Next week, the EC team will be at the Salesforce Connected Nonprofit Event in London, where Heather will be talking about Digital Transformation for charities and nonprofits. This has got us reminiscing in the EC office about the ‘old days’ in the sector, and how things have changed over the last 10-15 years.
Martin, our Head of Support and Supermums Trainer shares his memories and thoughts about these changes, and what they’ve meant for him and his family as well as for nonprofits.
“Thanks to the modern working practices, technology and an understanding boss, I am now based in the country where I started my journey into the Not for Profit Sector. Back in the late 90s, when I was a student I wrote a thesis on the provision of child care in Spain for working mothers. A practical case study of the implementation of post-modern ideas of equality – In order to access the job market new mothers needed flexible working arrangements and help with childcare.
It just so happened most of this child care in the region I was living was supplied by the NFP sector. As part of my undergraduate investigations I was able to find out that this sector existed and that it was funded by the local government. However that was about it, there was no info on what it actually did or what it actually achieved. Were new mums happy with the service? Were they able to achieve their goals of re-joining the workforce? I couldn’t say. In short there was no access to performance data.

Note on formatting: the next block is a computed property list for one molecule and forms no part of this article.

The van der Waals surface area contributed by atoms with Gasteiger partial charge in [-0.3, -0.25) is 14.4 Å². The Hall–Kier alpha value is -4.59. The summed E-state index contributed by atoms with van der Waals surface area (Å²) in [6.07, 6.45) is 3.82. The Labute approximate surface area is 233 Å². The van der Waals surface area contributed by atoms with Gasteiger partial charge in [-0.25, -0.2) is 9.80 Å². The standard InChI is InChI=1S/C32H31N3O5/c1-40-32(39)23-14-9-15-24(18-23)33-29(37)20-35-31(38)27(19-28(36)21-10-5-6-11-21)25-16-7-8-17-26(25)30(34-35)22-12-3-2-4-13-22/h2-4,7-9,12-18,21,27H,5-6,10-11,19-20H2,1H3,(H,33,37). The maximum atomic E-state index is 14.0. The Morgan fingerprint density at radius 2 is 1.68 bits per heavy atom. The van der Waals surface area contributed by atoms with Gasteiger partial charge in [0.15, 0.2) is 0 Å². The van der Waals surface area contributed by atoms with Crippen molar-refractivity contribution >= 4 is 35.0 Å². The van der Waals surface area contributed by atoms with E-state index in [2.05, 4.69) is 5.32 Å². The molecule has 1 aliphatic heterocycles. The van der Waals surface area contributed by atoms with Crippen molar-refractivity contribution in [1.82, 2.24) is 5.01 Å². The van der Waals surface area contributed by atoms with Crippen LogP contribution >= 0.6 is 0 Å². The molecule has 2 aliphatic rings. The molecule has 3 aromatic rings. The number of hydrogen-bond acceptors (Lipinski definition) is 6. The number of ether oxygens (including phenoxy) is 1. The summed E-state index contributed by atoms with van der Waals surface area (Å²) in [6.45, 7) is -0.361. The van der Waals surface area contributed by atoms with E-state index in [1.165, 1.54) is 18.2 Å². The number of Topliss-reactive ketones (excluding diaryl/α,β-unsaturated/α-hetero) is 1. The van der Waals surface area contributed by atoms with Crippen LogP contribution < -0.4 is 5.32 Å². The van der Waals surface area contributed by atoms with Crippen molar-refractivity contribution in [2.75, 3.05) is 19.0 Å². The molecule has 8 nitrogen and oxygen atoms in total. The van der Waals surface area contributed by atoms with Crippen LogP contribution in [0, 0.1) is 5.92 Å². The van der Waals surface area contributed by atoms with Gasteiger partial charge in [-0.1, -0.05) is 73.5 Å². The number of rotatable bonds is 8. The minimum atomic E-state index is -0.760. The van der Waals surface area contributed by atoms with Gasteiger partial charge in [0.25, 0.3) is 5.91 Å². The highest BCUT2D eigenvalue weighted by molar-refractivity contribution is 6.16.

This experience highlighted to me the importance of data and data management when running operations in a “public service” that depend on indicators other than the bottom line to suggest how successful they are.
I started out on my career in the sector back in 2003 at the NSPCC. I was helping administer their Child Protection Database – CIDS, this system was an old client / server architecture with staff uploading records at the end of the working day to a central database, quite quaint by modern standards but vital in giving the org operational oversite into all their offices and projects of what children were at risk at any one time.
Fascinated by the knowledge this gave the NSPCC and the POWER their child protection services could derive from it I began to realise the importance of also obtaining real time data on who your clients are and what you are doing with them in order to keep them SAFE and offer a joined up quality service.